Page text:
Japan’s Quake-Proof-Building Makers Prepare for Bigger Shocks

As Japan’s record earthquake struck at 2:46 p.m. on March 11, Hidenori Tsukatani crawled under his desk and thought to himself: Now we will find out.

Tsukatani, a 60-year-old structural designer at Mitsubishi Jisho Sekkei Inc., has spent 35 years studying ways to make buildings that can withstand earthquakes so powerful they occur only once in every 500 to 1,000 years.

“People experienced such a big earthquake for the first time and felt scared, but the intensity of the quake in Tokyo was less than half of what we had simulated for our buildings,” said Tsukatani, a general manager at the unit of Mitsubishi Estate Co., Japan’s second-biggest developer. “I remember staying under my desk and watching the walls and the ceiling.”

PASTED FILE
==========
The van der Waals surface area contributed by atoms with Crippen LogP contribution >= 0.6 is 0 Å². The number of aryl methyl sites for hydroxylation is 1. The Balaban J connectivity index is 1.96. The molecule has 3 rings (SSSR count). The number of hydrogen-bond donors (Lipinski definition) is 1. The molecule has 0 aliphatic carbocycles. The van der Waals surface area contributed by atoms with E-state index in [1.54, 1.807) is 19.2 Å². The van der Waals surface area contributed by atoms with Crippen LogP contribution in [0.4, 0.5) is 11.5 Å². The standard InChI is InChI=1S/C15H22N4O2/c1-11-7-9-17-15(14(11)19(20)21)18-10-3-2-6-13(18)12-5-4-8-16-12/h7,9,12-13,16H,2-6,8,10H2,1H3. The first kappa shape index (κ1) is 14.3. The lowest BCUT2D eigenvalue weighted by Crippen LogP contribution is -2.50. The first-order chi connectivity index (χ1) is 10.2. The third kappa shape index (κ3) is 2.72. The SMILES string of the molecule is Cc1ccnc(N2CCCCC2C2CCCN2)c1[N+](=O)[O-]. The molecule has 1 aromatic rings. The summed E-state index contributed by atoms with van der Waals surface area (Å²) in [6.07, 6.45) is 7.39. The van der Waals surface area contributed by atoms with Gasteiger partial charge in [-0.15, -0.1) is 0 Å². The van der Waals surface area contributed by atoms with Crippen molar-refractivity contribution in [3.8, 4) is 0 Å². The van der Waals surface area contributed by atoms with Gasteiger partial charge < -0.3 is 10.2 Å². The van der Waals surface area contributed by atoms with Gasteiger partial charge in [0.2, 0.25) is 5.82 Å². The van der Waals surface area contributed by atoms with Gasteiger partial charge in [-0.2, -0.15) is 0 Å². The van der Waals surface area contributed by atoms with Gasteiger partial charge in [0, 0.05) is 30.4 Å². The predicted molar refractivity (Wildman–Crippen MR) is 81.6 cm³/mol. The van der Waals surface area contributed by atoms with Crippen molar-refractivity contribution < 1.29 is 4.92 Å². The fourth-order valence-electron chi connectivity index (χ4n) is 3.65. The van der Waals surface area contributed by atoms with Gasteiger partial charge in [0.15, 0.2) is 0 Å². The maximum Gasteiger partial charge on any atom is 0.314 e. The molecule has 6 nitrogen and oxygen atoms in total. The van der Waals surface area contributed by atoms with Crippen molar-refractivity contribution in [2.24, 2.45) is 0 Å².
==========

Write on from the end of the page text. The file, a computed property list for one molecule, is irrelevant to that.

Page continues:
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Japan’s Internet proves quake-proof

As silver-linings go, it may not be much; but it is remarkable to learn that Japan’s Internet barely skipped a beat after last week’s devastating earthquake and subsequent tsunami and aftershocks.

Physical damage did occur to network infrastructure, but within hours the self-correcting architecture of Japan’s Internet routed around it and information flowed freely. Keep in mind that this damage coincided with a massive surge in Internet use, as users around the world suddenly began demanding live video and other data from Japan.

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